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Women's wellness retreat marks 30th year
Women's wellness retreat marks 30th year
By SUE REID
One week that will change your life.
Sounds like a tall order, but Solon resident Boots Freeman has allowed area residents to experience just that since taking part in a women's camp at Hiram House 30 years ago.
Her intent at the time, recalled Ms. Freeman, now 79, was to gather a bunch of girlfriends and make fitness, fun and camaraderie their focus. Simple enough, but what resulted was so much more.
A women's wellness retreat, with health and friendship at its core, will mark its 30th year next month, thanks to the vision established by Ms. Freeman.
"It was just an incredible experience," Ms. Freeman recalled of the women's camp. "I didn't realize it at that time, but it changed my life."
As a result, Ms. Freeman went on to establish her own weeklong women's retreat, which she ran for 25 years. It first began in her Moreland Hills home and now has traveled to a resort in Captiva Island, Fla., where Ms. Freeman had purchased a home in the 1970s. While the location has changed, as well as the fact that Ms. Freeman has turned over the reigns of the program, the meaning behind the weeklong retreat has not.
Ms. Freeman's longtime yoga instructor, Dympna Ferrante, of Auburn Township, has taken over the retreat, and has helped it evolve. A 16-year veteran of the women's wellness-week program, Ms. Ferrante has taken it to the next level. Ms. Freeman calls Ms. Ferrante a "natural heiress to this," while Ms. Ferrante calls her friend and mentor a "visionary."
"I brought my whole yoga philosophy to it in an updated way," Ms. Ferrante said. That included using yoga as a program and a path to take care of oneself as a whole person, not just one's body, she said.
"It's a mind-body-spiritual event that takes place," Ms. Ferrante said. "Mixed in that is all the fun that comes from the women themselves."
This year's retreat will begin the week of Nov. 9. Those interested can call Ms. Ferrante at (440) 543-6684.
At the women's wellness week, participants are not just someone's wife, mother or grandmother, Ms. Ferrante said. "They come back to themselves. They have their own laughter," she said. "It is a full, comprehensive program that puts you on a pathway to wellness."
Women of all ages and walks of life, numbering about 70 each year, take part in the retreat, which features everything from nightly lectures and guest physicians discussing women's issues to embracing health-conscious food prepared by a top chef.
Bainbridge resident Katy Murphy said the wellness week is something every woman should be able to take part in. "It's such an incredible experience," said Ms. Murphy, who will be attending for the sixth time.
"It's really a unique program," she said. "You get so close to the women who are there. "You can really bond, and a lot of lifetime friendships can form."
Moreland Hills resident Susan Renda said she finds exactly what she is looking for at the retreat, whether it's relaxation, gentle exercise or an intense workout.
"The chef is a genius who makes healthy food taste delicious," Ms. Renda said. "The ocean beach is spectacular and you can watch manatees play off the end of the dock in the bay." Captiva Island is the perfect setting for the women's wellness week, Ms. Renda said. There, women are reminded to take care of their bodies and souls, she said.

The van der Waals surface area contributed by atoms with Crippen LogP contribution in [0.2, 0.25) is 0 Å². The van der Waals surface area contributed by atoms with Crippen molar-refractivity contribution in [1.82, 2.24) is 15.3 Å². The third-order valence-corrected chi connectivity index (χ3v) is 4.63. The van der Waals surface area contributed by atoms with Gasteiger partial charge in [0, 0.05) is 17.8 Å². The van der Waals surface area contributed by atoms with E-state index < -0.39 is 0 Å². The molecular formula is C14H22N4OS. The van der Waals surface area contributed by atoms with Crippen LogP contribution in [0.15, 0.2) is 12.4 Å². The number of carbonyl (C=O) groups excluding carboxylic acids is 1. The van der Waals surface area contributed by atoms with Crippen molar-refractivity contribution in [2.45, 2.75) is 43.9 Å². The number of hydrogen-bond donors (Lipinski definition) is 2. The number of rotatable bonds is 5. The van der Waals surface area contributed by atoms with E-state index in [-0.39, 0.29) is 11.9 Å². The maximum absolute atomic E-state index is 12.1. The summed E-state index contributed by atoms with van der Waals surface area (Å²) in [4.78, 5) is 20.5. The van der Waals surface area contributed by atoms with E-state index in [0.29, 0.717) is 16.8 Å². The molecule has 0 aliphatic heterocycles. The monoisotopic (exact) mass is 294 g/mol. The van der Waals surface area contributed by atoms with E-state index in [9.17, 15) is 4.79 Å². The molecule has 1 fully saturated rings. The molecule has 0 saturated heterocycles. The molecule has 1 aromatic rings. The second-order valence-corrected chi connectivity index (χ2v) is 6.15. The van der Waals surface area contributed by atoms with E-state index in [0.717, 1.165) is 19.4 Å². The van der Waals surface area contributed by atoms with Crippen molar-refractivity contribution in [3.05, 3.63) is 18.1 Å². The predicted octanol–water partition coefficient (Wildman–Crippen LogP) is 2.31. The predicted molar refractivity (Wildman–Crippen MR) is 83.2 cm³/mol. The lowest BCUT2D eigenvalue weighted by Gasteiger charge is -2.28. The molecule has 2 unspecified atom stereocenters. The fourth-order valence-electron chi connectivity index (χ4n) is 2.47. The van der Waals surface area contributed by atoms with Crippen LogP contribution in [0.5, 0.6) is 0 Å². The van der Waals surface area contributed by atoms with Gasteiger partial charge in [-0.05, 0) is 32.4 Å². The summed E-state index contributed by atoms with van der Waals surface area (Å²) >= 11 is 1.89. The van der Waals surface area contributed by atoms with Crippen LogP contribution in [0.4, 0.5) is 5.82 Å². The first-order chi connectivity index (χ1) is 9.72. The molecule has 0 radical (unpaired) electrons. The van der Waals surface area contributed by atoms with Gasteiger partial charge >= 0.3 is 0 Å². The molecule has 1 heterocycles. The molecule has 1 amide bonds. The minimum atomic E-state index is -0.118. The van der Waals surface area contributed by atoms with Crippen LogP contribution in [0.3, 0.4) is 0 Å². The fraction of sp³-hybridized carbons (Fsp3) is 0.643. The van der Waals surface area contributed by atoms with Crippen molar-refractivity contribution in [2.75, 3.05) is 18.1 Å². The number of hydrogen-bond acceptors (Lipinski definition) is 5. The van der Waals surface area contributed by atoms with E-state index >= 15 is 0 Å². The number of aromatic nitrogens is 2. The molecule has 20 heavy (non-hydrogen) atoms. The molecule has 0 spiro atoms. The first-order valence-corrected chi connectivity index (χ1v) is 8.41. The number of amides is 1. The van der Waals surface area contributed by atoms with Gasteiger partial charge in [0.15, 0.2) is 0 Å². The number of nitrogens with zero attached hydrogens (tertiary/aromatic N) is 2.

Ms. Ferrante said the program gives women the latest information possible, on such topics as hormone replacement therapy, menopause or whatever concerns women's health and wellness.
Participants run the gamut of ages, she said. Some are professionals representing a variety of occupations and others are stay-at-home moms, she said. "It's an absolutely interesting dichotomy," Ms. Ferrante said.
Ms. Freeman said the program has had three generations of women. At times, it's a family reunion for some and for others, it's a getaway, she said.
"It's a safe retreat," Ms. Freeman said.
Hunting Valley resident Lilli Harris said she will go to the retreat for the second year. She attended last year as a way to take a break after her daughter's wedding, she said. She didn't know much about the retreat at the time, she said.
Ms. Harris said the whole idea of a mood of sisterhood and a real awakening may sound cliche in relation to the retreat, but it is not.
"This was something so different for me," Ms. Harris said. She said that Ms. Ferrante created an atmosphere "where you had a great feeling about being a woman" and just connected with people. The retreat is not all about the health concept, she said. For example, one evening the women went to a country club and had a dance contest, Ms. Harris said.
"You can do as much or as little as you want," Ms. Murphy said. "It's structured, but no one is pressuring you to do every yoga class."
"I'm a completely different woman from this experience," Ms. Ferrante said. "I went there to work and came home with a whole different view of what it means to be a woman in the world today."
"It did change the way I think about women," Ms. Harris said. "Now, I'm much more interested in doing things with women, and making different kinds of friends."
As for the retreat marking its 30th year, Ms. Freeman said, "It's pretty amazing to me. It was a labor of love that I did one year at a time."
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